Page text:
“There has to be an explanation,” Sara said. “Will doesn’t say he has a meeting when he’s going to be with a woman. He just says he’s going to be with a woman. Hanna, I’ve never seen him like this before. Max has never seen him like this before. It’s clear he adores you.”

“But does it matter?” I asked, my drink long forgotten. “He lied about the meeting, but I’m the one who said we should keep it open. It’s just that open for me meant the possibility of someone else. Open for him was more of the reality already in hand. And all along he was the one pushing for more between us.”

“Talk to him, Hanna,” Chloe said. “Trust me on this one. You need to give him a chance to explain.”

“Explain what?” I asked. “That he was still seeing her, per the rules I’d initially set? Then what?”

Chloe took my hand and squeezed it. “Then you hold your head high and tell him to fuck off in person.”

I dressed as soon as the first hint of light appeared outside the window and walked the ten blocks to the race in a nervous haze. It was held in Central Park and the entire circuit went for just over thirteen miles, snaking through trails and paths in the park. Several local streets were cordoned off to support the sponsor trucks, tents, and herds of people, both racers and spectators.

This was real now. Will would be there and I would decide to talk to him or just leave things the way they were. I didn’t know if I could handle either choice.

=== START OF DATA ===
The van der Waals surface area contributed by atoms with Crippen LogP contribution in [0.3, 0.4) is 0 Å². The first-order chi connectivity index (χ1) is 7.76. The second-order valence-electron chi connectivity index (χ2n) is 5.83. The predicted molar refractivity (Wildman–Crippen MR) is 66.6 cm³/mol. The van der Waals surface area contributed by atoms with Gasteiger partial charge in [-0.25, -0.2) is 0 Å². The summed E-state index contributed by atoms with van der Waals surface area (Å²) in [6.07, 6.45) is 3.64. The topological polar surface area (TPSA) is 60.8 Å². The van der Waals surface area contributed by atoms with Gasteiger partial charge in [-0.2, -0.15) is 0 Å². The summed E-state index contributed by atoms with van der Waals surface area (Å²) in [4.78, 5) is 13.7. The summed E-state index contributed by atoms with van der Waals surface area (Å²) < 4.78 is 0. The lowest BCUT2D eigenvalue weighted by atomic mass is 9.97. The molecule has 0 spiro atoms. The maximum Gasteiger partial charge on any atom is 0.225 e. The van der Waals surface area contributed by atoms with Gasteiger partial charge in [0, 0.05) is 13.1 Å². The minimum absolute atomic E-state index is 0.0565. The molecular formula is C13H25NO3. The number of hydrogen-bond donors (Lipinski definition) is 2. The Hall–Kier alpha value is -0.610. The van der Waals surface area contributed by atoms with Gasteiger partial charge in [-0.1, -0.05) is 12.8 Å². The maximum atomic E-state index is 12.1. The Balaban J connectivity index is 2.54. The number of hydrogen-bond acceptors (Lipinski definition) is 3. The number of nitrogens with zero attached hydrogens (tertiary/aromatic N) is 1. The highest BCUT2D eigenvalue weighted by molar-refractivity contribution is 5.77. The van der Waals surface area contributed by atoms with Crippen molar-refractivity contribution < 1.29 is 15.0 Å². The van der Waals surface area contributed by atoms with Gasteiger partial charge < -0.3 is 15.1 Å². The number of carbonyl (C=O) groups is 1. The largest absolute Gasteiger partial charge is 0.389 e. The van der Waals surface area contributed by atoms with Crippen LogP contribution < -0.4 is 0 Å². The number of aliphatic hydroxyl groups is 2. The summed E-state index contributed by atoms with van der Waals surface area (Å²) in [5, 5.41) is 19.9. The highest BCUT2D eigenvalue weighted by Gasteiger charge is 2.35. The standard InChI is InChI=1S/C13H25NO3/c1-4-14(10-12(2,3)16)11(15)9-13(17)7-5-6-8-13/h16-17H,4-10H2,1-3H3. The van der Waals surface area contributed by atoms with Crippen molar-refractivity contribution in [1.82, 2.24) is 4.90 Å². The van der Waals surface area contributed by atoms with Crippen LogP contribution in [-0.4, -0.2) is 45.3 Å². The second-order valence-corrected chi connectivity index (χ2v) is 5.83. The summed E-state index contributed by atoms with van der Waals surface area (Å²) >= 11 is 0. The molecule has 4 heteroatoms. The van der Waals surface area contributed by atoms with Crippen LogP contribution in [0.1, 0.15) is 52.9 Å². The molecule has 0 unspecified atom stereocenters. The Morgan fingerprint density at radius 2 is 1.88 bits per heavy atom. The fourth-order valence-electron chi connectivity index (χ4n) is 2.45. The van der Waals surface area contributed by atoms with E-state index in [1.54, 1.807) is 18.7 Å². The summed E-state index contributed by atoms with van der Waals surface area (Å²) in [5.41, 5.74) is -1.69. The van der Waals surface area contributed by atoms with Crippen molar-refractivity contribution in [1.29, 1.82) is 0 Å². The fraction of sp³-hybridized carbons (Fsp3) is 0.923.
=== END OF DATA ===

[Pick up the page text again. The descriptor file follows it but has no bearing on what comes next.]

The sky had just started to brighten and a chill hung in the morning air. But my face felt warm, my blood hot as it raced through arteries and veins, through my heart that beat too fast. I had to focus on pulling every breath into my lungs, pushing it out again.

I didn’t know where I was going, or what I was doing, but the event seemed well organized, and as soon as I neared the location, signs directed me to where I was meant to check in.

“Hanna?”

I looked up to see my former training partner, my former lover, standing at the registration table, watching me with an expression I couldn’t quite make out. I’d hoped my memory had exaggerated how striking he was, how overwhelming it was to just be near him. It hadn’t. Will held my gaze, and I wondered if I would start laughing uncontrollably, cry, or maybe just run away if he got any closer.

“Hi,” he said finally.

Abruptly, I held out my hand as if he should . . . what? Greet me with a handshake? Jesus Christ, Hanna! But I was committed now, and my trembling hand remained suspended between us as he looked down at it.

“Oh . . . we’re . . . going to be like this,” he mumbled, wiping his palm on his pants before gripping my hand in his. “Okay, hey. How are you?”

I swallowed, jerking my hand away as soon as I possibly could. “Hey. Good. I’m good.”

This was comically bad, and it was the kind of bad I wanted to dissect with Will and only Will. I suddenly had a million questions about awkward post-breakup protocol, and whether handshakes were always a bad idea or just now.

Bending robotically, I signed my name on some line and took a packet of information from a woman seated behind the table. She was giving me instructions I barely comprehended; I felt like I was suspended underwater.